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Production Homework Assignment: HELP :( Condenser Microphones
Old 12th September 2011
  #1
Here for the gear
 

Production Homework Assignment: HELP :(

Hi all,

This is my first post as I'm an ultra-newbie..

I'm just looking for opinions on mic choices to match up the below mentioned mics and instruments for a studio recording.

I've been researching and have listed what I'm supposing below, but not sure I'm on the right track.. A little advice or some web links would be much appreciated.

Microphones:
(1) Neumann U47 FET
(1) Neumann TLM 170
(1) AKG C 414
(3) AKG C 415 B
(1) Shure SM57
(1) Shure SM58
(2) Sennheiser MD421
(2) Rode NT1
(1) Rode NT2
(1) Crown PZM

Instruments:
Drums - Gretsch kit with 18" kick, snare, hi-hat, two rack toms, floor tom, ride and splash cymbals
Upright acoustic bass
Gibson ES-175 with Fender Jazz King amp
Piano Synth (stereo line out)
Tenor Sax
Clarinet
Trumpet
Female Vox (deep, warm)

Gear
(4) DI boxes
(2) EQ units
(2) compressor units
(1) reverb unit.

--------------------------------------------------------------------------------

So far this is what I've have arrived at:

Vox - SM58

Kick - MD421

Snare - SM57

Toms - AKG C 451 B

Trumpet - Neumann - u-47 FET

Tenor Sax - Neumann - TLM 170

Overheads - both Rode NT1

Synth - 2x DI (L) (R)

Crown PZM - Room mic
Old 12th September 2011
  #2
Here for the gear
 
Hiding Jeckyl's Avatar
 

Quote:
Originally Posted by ichimitch View Post
Hi all,

This is my first post as I'm an ultra-newbie..

I'm just looking for opinions on mic choices to match up the below mentioned mics and instruments for a studio recording.

I've been researching and have listed what I'm supposing below, but not sure I'm on the right track.. A little advice or some web links would be much appreciated.

Microphones:
(1) Neumann U47 FET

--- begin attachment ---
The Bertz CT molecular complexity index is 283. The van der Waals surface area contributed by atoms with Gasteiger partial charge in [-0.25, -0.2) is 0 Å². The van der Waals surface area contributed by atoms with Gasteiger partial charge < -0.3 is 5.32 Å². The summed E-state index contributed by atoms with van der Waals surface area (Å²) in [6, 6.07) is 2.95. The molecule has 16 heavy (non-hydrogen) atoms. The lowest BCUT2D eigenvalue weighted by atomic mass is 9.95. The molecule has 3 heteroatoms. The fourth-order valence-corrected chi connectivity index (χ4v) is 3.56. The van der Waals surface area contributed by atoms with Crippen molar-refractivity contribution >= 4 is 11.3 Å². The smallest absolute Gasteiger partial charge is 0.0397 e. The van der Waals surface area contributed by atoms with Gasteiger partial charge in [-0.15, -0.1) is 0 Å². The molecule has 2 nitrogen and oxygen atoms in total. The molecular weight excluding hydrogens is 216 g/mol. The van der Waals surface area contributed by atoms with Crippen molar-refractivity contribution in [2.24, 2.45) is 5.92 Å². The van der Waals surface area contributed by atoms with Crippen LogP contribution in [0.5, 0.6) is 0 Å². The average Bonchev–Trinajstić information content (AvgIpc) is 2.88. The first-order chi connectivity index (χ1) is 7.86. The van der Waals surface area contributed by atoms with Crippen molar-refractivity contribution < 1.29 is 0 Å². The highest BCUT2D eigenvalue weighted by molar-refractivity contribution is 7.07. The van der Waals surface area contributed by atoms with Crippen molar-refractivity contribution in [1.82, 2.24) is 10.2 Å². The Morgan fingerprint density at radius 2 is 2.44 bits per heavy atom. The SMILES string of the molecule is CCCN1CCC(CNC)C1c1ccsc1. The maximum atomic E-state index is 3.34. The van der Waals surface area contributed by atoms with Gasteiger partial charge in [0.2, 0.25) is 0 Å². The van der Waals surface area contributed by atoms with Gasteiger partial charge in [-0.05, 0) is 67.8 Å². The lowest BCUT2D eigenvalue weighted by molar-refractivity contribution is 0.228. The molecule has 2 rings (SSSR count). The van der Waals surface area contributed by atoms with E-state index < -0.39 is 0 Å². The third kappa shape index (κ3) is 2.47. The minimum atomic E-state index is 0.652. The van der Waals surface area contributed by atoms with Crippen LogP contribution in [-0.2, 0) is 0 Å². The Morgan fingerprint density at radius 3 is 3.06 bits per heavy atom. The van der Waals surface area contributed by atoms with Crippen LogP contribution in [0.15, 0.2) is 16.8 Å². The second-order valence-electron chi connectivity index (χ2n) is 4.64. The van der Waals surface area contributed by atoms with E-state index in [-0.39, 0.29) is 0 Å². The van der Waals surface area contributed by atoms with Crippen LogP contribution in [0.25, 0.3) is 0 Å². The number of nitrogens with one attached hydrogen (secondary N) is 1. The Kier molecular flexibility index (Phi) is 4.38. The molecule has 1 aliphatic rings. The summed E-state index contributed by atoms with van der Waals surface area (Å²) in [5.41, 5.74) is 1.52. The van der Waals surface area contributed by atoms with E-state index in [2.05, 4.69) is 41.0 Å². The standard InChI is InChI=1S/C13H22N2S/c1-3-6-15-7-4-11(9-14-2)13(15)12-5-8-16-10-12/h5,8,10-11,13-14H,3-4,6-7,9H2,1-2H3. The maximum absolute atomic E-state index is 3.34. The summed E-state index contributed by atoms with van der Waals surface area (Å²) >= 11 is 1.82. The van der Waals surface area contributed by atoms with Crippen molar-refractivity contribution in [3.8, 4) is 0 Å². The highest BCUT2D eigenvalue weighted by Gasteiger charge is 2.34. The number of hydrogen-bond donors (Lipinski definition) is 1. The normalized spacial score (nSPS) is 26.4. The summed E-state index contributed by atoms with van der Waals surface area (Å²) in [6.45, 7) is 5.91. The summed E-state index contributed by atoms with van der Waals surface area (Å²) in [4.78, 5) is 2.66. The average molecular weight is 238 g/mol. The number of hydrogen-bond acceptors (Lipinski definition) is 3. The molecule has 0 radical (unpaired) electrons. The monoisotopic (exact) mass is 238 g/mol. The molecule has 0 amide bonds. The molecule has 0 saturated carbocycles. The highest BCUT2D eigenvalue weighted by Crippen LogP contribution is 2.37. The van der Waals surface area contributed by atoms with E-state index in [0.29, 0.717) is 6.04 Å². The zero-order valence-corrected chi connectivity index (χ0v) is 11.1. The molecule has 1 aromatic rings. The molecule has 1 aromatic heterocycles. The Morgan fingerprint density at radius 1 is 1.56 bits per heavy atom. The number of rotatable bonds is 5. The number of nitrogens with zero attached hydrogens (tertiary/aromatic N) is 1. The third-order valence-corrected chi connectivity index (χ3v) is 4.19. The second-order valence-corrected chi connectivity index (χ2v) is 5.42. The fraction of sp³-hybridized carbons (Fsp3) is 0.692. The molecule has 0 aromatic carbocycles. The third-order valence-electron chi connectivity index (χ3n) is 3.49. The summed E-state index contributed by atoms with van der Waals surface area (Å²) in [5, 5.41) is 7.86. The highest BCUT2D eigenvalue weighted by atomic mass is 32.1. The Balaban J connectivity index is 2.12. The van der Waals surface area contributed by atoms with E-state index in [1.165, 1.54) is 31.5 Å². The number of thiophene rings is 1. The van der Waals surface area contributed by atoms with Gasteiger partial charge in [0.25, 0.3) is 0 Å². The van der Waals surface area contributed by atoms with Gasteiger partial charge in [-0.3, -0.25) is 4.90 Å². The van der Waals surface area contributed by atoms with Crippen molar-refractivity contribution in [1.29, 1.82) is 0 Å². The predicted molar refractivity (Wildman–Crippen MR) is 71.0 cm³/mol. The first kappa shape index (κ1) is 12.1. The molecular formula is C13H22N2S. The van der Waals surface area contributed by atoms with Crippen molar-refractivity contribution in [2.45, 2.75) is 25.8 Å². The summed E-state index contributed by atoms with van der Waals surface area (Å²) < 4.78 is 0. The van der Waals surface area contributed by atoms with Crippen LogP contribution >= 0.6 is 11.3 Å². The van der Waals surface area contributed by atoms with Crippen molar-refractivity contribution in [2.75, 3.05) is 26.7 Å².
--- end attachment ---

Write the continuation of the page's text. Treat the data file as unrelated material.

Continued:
(1) Neumann TLM 170
(1) AKG C 414
(3) AKG C 415 B
(1) Shure SM57
(1) Shure SM58
(2) Sennheiser MD421
(2) Rode NT1
(1) Rode NT2
(1) Crown PZM

Instruments:
Drums - Gretsch kit with 18" kick, snare, hi-hat, two rack toms, floor tom, ride and splash cymbals
Upright acoustic bass
Gibson ES-175 with Fender Jazz King amp
Piano Synth (stereo line out)
Tenor Sax
Clarinet
Trumpet
Female Vox (deep, warm)

Gear
(4) DI boxes
(2) EQ units
(2) compressor units
(1) reverb unit.

--------------------------------------------------------------------------------

So far this is what I've have arrived at:

Vox - SM58

Kick - MD421

Snare - SM57

Toms - AKG C 451 B

Trumpet - Neumann - u-47 FET

Tenor Sax - Neumann - TLM 170

Overheads - both Rode NT1

Synth - 2x DI (L) (R)

Crown PZM - Room mic
JMC huh?

The u47 would be good on the sax.
I'm not too sure about using the 58 for warm vocals, a condenser might be a better option, maybe a nt1.
If it's a jazz band just keep it simple for drums, kick snare and overhead max. No need for anything more really. I'd go a 421 on the bass and maybe guitar.

Some guys on here know alot more than me but I hope this is of some help.
Old 13th September 2011
  #3
Here for the gear
 

Quote:
Originally Posted by Hiding Jeckyl View Post
JMC huh?

The u47 would be good on the sax.
I'm not too sure about using the 58 for warm vocals, a condenser might be a better option, maybe a nt1.
If it's a jazz band just keep it simple for drums, kick snare and overhead max. No need for anything more really. I'd go a 421 on the bass and maybe guitar.

Some guys on here know alot more than me but I hope this is of some help.
Yeah 'tis JMC, I'm not doing so well because I'm juggling night shift work and study.. Have just told my boss I want out though, so I can focus on study. Then I'll have a lot more time to do all the recommended reading etc.

Thanks for you input, especially regarding the drum kit. That is helpful
Old 13th September 2011
  #4
Lives for gear